Recognising that precision measurement capability will be crucial over the next decade, the 2018 Research Infrastructure Investment Plan1 nominated precision measurement as one of several national research infrastructure (NRI) capability areas to be explored through scoping studies. The purpose of the scoping study was to “explore the precision measurement capability needed to position Australia as globally competitive, especially in quantum capabilities and instrumentation.”
In 2020, the Department of Education, Skills and Employment engaged the Australian National Fabrication Facility (ANFF), in collaboration with Microscopy Australia (MicroAU), to undertake an initial scoping study with a focus on:
- describing the existing precision measurement NRI landscape;
- identifying key gaps in current NRI capability;
- securing broad agreement for the focus of a new precision measurement capability; and
- providing a feasible approach to establishing a new precision measurement NRI capability.
This paper is intended to be used to test the need for a national scale precision measurement capability more broadly with the research sector and stakeholders in the 2021 NRI Roadmap process. The paper reflects the outcomes of consultation to date from initial scoping work and does not represent the views of the Australian Government.
Precision measurement plays a central role in the modern world, being key to the efficient and reliable operation of the services, suppliers and communications that society depends upon (e.g. mobile phones, financial transactions, the internet, the Global Navigation Satellite System, magnetic resonance imaging, radar etc). Moreover, industry relies on precision measurement to ensure the products they manufacture meet national and international regulatory and quality control standards.
Metrology, the science of measurement, and the precision measurement instrumentation and infrastructure that underpins it, lies at the heart of all science. Accordingly, precise and accurate measurement underpins the cutting-edge research and technological advances that will enable the industries of the future. For example, sensors (devices that measure inputs from the environment and converts that input into data for interpretation) based on precision measurement technologies (e.g. optical, photonic, infrared, microfluidic, and quantum technologies) have application across diverse industries from defence, resources, and engineering to medical devices, healthcare, chemistry and the life sciences.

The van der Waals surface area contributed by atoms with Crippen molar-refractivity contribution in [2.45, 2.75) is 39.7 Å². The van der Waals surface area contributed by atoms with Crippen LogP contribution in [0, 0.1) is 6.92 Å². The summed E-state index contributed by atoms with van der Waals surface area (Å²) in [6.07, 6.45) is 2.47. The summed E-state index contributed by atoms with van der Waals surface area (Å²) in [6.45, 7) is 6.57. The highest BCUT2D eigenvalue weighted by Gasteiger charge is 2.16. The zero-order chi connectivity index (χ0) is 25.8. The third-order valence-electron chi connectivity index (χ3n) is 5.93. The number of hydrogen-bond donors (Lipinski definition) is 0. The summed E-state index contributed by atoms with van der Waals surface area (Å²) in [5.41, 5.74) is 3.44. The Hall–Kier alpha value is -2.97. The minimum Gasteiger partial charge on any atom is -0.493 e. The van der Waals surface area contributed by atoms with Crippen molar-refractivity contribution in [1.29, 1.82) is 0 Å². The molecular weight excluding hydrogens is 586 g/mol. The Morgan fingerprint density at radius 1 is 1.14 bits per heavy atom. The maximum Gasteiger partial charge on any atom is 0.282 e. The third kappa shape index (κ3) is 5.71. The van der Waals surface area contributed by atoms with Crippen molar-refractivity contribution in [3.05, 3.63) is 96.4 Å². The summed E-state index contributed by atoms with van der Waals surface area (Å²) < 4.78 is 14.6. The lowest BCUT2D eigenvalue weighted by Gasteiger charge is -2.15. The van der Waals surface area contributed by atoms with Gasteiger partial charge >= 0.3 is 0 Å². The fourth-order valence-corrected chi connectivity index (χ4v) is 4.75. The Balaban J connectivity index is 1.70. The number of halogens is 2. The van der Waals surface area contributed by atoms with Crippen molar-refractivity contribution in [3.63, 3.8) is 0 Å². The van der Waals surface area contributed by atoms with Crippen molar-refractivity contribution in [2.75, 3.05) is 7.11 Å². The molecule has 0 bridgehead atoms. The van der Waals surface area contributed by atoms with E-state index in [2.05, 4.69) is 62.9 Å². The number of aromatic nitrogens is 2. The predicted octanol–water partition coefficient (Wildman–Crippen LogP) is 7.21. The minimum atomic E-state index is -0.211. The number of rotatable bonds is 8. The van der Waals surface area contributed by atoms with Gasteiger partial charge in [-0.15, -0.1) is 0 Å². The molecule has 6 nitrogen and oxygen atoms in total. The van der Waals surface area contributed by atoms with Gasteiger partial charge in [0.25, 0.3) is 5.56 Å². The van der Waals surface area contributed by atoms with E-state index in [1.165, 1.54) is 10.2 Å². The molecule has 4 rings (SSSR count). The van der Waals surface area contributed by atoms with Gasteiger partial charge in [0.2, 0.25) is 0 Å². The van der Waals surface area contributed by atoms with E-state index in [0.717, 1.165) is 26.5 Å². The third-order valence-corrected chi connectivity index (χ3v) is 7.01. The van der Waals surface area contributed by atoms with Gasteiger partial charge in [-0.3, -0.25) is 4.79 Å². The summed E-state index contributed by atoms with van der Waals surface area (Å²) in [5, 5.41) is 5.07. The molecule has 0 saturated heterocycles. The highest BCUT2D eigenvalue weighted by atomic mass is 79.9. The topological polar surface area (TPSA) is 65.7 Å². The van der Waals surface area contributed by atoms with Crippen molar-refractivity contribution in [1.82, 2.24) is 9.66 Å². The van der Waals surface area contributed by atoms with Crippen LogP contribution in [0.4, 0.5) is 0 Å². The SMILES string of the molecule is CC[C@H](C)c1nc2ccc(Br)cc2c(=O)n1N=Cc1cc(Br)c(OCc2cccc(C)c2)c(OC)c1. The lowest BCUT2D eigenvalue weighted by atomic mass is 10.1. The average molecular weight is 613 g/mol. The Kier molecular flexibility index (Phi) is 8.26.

The consultation found that realising these industrial opportunities requires establishment of the precision measurement research infrastructure, methodologies, and quality systems that will enable researchers to validate the measurements taken by novel measurement technologies and translate this novel technology into integrated devices. Further there is growing demand for precision measurement capability at the national research infrastructure (NRI) level, beyond what can be offered at the institutional or organisational level.
“Precision measurement is becoming increasingly important with the rapid development of quantum technologies and will become vital over the next decade.”
– 2016 National Research Infrastructure Roadmap2
Scoping Study – Key Findings
The scoping study found that, as a consequence of the central role of precision measurement capability in science, existing precision measurement instrumentation and infrastructure is embedded across Australian NRI. However, there is particular alignment with the National Measurement Institute (NMI), ANFF and MicroAU. Further that a new cross cutting NRI capability, leveraging and building upon existing NRI initiatives, could address the gaps identified in the scoping study and, thereby, meet the needs of research and industry.
Through brief consultation with stakeholders, the scoping study identified the following key gaps in Australia’s current precision measurement capability that hinder the ability of NRI projects and initiatives to support precision measurement research. These findings provide a sound basis for further consultation with the wider research sector. Your input on the key questions raised in this paper will be considered in the development of the 2021 NRI Roadmap.